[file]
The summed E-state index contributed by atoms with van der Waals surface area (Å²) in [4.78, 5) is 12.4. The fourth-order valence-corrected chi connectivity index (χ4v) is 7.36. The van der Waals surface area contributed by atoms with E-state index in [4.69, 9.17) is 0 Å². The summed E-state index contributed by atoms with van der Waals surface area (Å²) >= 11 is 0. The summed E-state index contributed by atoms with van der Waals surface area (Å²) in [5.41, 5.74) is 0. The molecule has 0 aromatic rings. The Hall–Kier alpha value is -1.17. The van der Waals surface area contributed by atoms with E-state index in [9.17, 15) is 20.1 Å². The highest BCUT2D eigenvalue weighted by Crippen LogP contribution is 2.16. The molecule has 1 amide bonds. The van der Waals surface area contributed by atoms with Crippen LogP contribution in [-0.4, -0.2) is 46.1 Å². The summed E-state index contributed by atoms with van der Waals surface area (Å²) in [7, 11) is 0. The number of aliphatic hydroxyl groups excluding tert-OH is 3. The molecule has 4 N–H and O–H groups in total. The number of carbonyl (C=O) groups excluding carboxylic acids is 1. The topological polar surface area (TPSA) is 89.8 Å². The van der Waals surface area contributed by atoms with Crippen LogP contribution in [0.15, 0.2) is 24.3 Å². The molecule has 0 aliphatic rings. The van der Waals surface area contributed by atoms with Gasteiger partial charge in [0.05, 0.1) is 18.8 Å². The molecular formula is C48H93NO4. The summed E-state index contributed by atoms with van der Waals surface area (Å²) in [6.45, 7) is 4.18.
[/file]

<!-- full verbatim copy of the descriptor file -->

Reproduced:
The summed E-state index contributed by atoms with van der Waals surface area (Å²) in [4.78, 5) is 12.4. The fourth-order valence-corrected chi connectivity index (χ4v) is 7.36. The van der Waals surface area contributed by atoms with E-state index in [4.69, 9.17) is 0 Å². The summed E-state index contributed by atoms with van der Waals surface area (Å²) >= 11 is 0. The summed E-state index contributed by atoms with van der Waals surface area (Å²) in [5.41, 5.74) is 0. The molecule has 0 aromatic rings. The Hall–Kier alpha value is -1.17. The van der Waals surface area contributed by atoms with E-state index in [9.17, 15) is 20.1 Å². The highest BCUT2D eigenvalue weighted by Crippen LogP contribution is 2.16. The molecule has 1 amide bonds. The van der Waals surface area contributed by atoms with Crippen LogP contribution in [-0.4, -0.2) is 46.1 Å². The summed E-state index contributed by atoms with van der Waals surface area (Å²) in [7, 11) is 0. The number of aliphatic hydroxyl groups excluding tert-OH is 3. The molecule has 4 N–H and O–H groups in total. The number of carbonyl (C=O) groups excluding carboxylic acids is 1. The topological polar surface area (TPSA) is 89.8 Å². The van der Waals surface area contributed by atoms with Crippen LogP contribution in [0.15, 0.2) is 24.3 Å². The molecule has 0 aliphatic rings. The van der Waals surface area contributed by atoms with Gasteiger partial charge in [0.05, 0.1) is 18.8 Å². The molecular formula is C48H93NO4. The summed E-state index contributed by atoms with van der Waals surface area (Å²) in [6.45, 7) is 4.18.